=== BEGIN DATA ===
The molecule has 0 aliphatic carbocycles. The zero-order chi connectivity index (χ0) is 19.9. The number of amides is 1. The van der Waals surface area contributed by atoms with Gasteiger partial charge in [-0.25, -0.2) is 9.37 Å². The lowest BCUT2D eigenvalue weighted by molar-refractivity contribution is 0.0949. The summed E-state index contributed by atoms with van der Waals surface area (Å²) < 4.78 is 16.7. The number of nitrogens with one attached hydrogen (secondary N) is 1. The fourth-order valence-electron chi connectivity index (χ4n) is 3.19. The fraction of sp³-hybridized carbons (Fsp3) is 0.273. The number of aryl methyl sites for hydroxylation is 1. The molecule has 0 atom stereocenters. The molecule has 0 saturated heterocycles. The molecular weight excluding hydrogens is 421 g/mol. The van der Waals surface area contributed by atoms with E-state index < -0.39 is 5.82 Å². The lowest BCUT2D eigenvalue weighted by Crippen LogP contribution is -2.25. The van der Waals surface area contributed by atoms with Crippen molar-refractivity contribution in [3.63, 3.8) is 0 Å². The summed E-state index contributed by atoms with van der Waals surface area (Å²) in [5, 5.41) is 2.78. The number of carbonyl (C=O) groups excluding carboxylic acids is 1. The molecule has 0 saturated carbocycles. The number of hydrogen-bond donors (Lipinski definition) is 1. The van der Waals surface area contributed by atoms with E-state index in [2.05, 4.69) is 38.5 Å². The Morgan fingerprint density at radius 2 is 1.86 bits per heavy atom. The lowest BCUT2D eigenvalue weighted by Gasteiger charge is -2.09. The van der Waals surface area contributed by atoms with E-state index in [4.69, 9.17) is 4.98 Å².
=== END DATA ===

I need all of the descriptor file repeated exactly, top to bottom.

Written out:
The molecule has 0 aliphatic carbocycles. The zero-order chi connectivity index (χ0) is 19.9. The number of amides is 1. The van der Waals surface area contributed by atoms with Gasteiger partial charge in [-0.25, -0.2) is 9.37 Å². The lowest BCUT2D eigenvalue weighted by molar-refractivity contribution is 0.0949. The summed E-state index contributed by atoms with van der Waals surface area (Å²) < 4.78 is 16.7. The number of nitrogens with one attached hydrogen (secondary N) is 1. The fourth-order valence-electron chi connectivity index (χ4n) is 3.19. The fraction of sp³-hybridized carbons (Fsp3) is 0.273. The number of aryl methyl sites for hydroxylation is 1. The molecule has 0 atom stereocenters. The molecule has 0 saturated heterocycles. The molecular weight excluding hydrogens is 421 g/mol. The van der Waals surface area contributed by atoms with E-state index < -0.39 is 5.82 Å². The lowest BCUT2D eigenvalue weighted by Crippen LogP contribution is -2.25. The van der Waals surface area contributed by atoms with Crippen molar-refractivity contribution in [3.63, 3.8) is 0 Å². The summed E-state index contributed by atoms with van der Waals surface area (Å²) in [5, 5.41) is 2.78. The number of carbonyl (C=O) groups excluding carboxylic acids is 1. The molecule has 0 saturated carbocycles. The number of hydrogen-bond donors (Lipinski definition) is 1. The van der Waals surface area contributed by atoms with E-state index in [2.05, 4.69) is 38.5 Å². The Morgan fingerprint density at radius 2 is 1.86 bits per heavy atom. The lowest BCUT2D eigenvalue weighted by Gasteiger charge is -2.09. The van der Waals surface area contributed by atoms with E-state index in [4.69, 9.17) is 4.98 Å².